I'm not saying this to be discouraging. I want Ampligen to work as much as anyone -- I suffer. But I think there's a reason Ampligen wasn't rushed into duty two decades ago and I think the ME/CFS community might be better served going in other pharmaceutical directions.

http://www.ncbi.nlm.nih.gov/pubmed/18590811

http://www.ncbi.nlm.nih.gov/pubmed/21123556

http://www.ncbi.nlm.nih.gov/pubmed/21296697
http://www.ncbi.nlm.nih.gov/pubmed/21815968
 
Reply to grosolo,

Sorry grosolo, but your information is missing a vital component. Ampligen is not simply Poly I:C as described in the links you presented. Ampligen is a specifically modified form of Poly I:C that retains TLR3 activity but is designed to have a much shorter half-life in the body.
http://patft.uspto.gov/netacgi/nph-Parser?Sect1=PTO1&Sect2=HITOFF&d=PALL&p=1&u=/netahtml/PTO/srchnum.htm&r=1&f=G&l=50&s1=4,024,222.PN.&OS=PN/4,024,222&RS=PN/4,024,222

This results in much less toxicity than Poly I:C. The toxicity of Poly I:C was known years before Ampligen because it was researched as an immune stimulant to fight cancer. It proved too toxic for even that use, and Ampligen was invented as a less toxic immune stimulant. Ampligen proved to be very efficacious in stimulating the TLR3 interferon system to fight viruses and also has some anticancer activity.
 
Skepticism about whether doctors or insurance companies will prescribe the drug is a bit premature at this point, the first step is getting the drug approved in the first place.

Getting a drug approved for CFS or ME sets a major precedent and will benefit us even if we don't ever take it personally.
 
I don't think Ampligen is the answer. It's not if you believe that ME/CFS has an autoimmune component or that it causes neuroinflammation
The apparent autoimmunity and neuroinflammation in ME/CFS are likely caused by one or more infections. Enteroviruses, for example, which are strongly linked to ME/CFS, are inducers of autoimmunity. 1 In general, infections precipitate the production of lots of autoantibodies.

So by wiping out viral infections with Ampligen, or with some other antiviral developed in the future, you will likely halt the autoimmunity.
 
I don't think Ampligen is 'the answer'; I think it's like part of an answer; pushing forward to a bigger answer...Its definitely a big help....a big big help for some people...a smaller help for others and it doesn't work for others but that's what you'd expect from anything that works in this disorder - until subsets are teased out.
 
The apparent autoimmunity and neuroinflammation in ME/CFS are likely caused by one or more infections. Enteroviruses, for example, which are strongly linked to ME/CFS, are inducers of autoimmunity. 1 In general, infections precipitate the production of lots of autoantibodies.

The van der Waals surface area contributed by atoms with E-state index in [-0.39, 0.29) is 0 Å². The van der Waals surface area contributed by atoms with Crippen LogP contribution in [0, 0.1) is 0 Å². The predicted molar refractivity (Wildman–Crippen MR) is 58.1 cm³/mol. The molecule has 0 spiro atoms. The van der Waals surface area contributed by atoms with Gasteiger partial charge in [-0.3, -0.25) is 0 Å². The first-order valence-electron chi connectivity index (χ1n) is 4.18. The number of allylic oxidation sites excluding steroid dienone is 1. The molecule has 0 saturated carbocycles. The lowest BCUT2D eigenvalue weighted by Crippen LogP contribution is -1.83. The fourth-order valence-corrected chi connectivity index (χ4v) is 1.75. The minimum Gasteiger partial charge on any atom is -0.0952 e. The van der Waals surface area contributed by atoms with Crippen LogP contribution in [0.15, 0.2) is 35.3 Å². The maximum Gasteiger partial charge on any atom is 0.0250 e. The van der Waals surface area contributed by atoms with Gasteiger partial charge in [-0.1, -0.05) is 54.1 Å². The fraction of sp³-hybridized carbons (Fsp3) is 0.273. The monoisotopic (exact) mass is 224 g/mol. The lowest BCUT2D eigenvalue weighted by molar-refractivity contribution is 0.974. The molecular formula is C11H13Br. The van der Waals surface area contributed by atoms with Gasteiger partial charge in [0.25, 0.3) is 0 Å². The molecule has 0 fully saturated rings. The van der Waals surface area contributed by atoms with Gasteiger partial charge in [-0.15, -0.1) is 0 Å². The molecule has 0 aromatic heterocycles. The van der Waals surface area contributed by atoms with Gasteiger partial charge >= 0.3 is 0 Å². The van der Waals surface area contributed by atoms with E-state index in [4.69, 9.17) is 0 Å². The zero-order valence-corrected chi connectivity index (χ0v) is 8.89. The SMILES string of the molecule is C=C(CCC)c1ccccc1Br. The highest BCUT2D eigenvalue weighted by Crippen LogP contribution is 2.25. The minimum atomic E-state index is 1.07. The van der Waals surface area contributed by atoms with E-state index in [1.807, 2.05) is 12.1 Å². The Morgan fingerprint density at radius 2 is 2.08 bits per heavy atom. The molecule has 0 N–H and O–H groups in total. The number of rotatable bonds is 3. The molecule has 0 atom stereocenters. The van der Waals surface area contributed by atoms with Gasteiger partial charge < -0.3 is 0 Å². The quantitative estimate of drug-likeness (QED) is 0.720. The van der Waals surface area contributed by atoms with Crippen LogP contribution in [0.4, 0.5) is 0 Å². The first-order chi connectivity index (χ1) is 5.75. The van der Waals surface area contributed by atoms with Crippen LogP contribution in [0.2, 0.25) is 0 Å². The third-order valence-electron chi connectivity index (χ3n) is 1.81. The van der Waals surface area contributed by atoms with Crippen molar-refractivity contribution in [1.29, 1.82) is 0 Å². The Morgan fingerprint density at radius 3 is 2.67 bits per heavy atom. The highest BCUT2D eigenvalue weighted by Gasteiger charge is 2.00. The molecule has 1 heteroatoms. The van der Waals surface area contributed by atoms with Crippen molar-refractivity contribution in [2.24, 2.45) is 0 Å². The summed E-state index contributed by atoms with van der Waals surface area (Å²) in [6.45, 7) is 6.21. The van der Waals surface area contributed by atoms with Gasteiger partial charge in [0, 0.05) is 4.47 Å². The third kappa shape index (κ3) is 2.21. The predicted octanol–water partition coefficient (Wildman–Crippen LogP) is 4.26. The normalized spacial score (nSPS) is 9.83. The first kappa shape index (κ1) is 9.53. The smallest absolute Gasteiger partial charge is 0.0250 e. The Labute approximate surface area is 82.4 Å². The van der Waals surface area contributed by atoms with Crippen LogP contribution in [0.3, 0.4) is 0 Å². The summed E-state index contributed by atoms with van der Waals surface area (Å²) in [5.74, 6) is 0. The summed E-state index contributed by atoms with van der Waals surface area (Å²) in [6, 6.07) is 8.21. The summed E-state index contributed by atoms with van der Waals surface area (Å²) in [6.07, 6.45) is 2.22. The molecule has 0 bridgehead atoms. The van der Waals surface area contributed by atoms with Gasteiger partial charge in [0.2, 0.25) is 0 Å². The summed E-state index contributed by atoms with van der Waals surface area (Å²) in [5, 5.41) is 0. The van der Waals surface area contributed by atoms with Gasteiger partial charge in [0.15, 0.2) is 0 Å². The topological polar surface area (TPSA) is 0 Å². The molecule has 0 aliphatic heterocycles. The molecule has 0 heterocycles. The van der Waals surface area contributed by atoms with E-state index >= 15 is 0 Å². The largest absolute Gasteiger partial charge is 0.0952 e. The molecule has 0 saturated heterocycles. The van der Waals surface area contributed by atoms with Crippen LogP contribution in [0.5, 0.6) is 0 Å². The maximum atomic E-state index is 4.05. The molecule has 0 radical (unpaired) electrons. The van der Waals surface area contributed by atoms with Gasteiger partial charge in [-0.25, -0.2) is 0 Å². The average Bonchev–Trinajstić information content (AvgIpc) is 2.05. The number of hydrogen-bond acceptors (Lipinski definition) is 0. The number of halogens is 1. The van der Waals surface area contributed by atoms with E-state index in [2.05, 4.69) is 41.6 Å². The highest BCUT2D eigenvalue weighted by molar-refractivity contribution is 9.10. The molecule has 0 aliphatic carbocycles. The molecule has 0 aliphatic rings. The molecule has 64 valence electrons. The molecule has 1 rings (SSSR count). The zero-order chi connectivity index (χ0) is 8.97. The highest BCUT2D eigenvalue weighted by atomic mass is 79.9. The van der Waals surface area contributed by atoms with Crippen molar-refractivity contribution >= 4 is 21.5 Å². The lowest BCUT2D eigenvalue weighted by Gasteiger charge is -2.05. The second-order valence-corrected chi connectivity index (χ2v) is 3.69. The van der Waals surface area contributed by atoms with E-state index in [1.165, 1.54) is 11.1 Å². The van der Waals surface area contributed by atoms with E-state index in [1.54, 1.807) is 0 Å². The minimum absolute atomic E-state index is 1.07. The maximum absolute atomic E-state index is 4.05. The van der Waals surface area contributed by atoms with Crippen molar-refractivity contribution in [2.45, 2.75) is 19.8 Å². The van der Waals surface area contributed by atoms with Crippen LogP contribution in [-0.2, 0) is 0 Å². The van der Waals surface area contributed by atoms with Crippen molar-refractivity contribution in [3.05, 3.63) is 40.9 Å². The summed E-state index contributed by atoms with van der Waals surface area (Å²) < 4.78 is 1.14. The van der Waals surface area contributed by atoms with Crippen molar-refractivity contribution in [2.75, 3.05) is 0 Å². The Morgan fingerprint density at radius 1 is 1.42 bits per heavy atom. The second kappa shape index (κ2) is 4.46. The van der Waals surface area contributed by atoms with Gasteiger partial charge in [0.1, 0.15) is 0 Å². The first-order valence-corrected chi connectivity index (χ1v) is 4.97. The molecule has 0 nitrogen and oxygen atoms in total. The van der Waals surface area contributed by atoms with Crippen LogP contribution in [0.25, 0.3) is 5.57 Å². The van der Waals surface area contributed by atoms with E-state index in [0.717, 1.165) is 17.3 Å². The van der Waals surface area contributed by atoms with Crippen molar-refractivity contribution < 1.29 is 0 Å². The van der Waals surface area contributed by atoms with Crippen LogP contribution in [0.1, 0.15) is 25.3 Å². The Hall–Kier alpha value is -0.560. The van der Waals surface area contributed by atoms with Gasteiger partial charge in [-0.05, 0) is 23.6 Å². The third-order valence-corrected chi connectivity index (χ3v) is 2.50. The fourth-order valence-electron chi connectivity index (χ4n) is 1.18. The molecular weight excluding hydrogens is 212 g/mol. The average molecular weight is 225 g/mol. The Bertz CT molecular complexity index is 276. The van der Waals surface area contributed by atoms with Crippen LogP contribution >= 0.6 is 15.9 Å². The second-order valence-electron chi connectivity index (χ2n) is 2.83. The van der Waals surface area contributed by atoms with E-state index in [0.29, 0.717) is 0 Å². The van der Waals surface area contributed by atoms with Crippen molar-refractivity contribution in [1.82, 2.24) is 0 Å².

So by wiping out viral infections with Ampligen, or with some other antiviral developed in the future, you will likely halt the autoimmunity.
If the medicine in question causes brain toxicity -- even while stimulating the immune system -- it's still a very flawed treatment. Look up Poly inosinic poly cytidilic acid on pubmed. Scientists now administer Ampligen to mice in order to test other medicines under the conditions of neurotoxicity. IE -- they're using Ampligen to ruin the brains of mice in order to see how other drugs can fix the brain. That says a lot...And these are the non-Hemispherx researchers -- the ones who have no stake in this...

I don't mean to be a kill-joy. I want everyone to be able to benefit from whatever they can. But there has been so much research that has been glossed over. The whole brand name Ampligen, not to mention the recently made-up fake generic name rintatolimod -- which no one uses -- are modes of obfuscation. Because if you look up the drug under that name, you get very little information. But if you look up studies under its chemical name of poly inosinic poly cytidilic acid, you get so much more...and a lot of it is ugly and scary.
 
Reply to grosolo,

Sorry grosolo, but your information is missing a vital component. Ampligen is not simply Poly I:C as described in the links you presented. Ampligen is a specifically modified form of Poly I:C that retains TLR3 activity but is designed to have a much shorter half-life in the body.
http://patft.uspto.gov/netacgi/nph-Parser?Sect1=PTO1&Sect2=HITOFF&d=PALL&p=1&u=/netahtml/PTO/srchnum.htm&r=1&f=G&l=50&s1=4,024,222.PN.&OS=PN/4,024,222&RS=PN/4,024,222

This results in much less toxicity than Poly I:C. The toxicity of Poly I:C was known years before Ampligen because it was researched as an immune stimulant to fight cancer. It proved too toxic for even that use, and Ampligen was invented as a less toxic immune stimulant. Ampligen proved to be very efficacious in stimulating the TLR3 interferon system to fight viruses and also has some anticancer activity.
This patent form just says that polyriboinosinate and polycytidilate were modified to YIELD Poly IC.
So they didn't modify Poly IC to create a less toxic form. They modified other drugs to create Poly IC. So anytime you see a study coming out now that uses Poly IC, it's using Ampligen, plain and simple...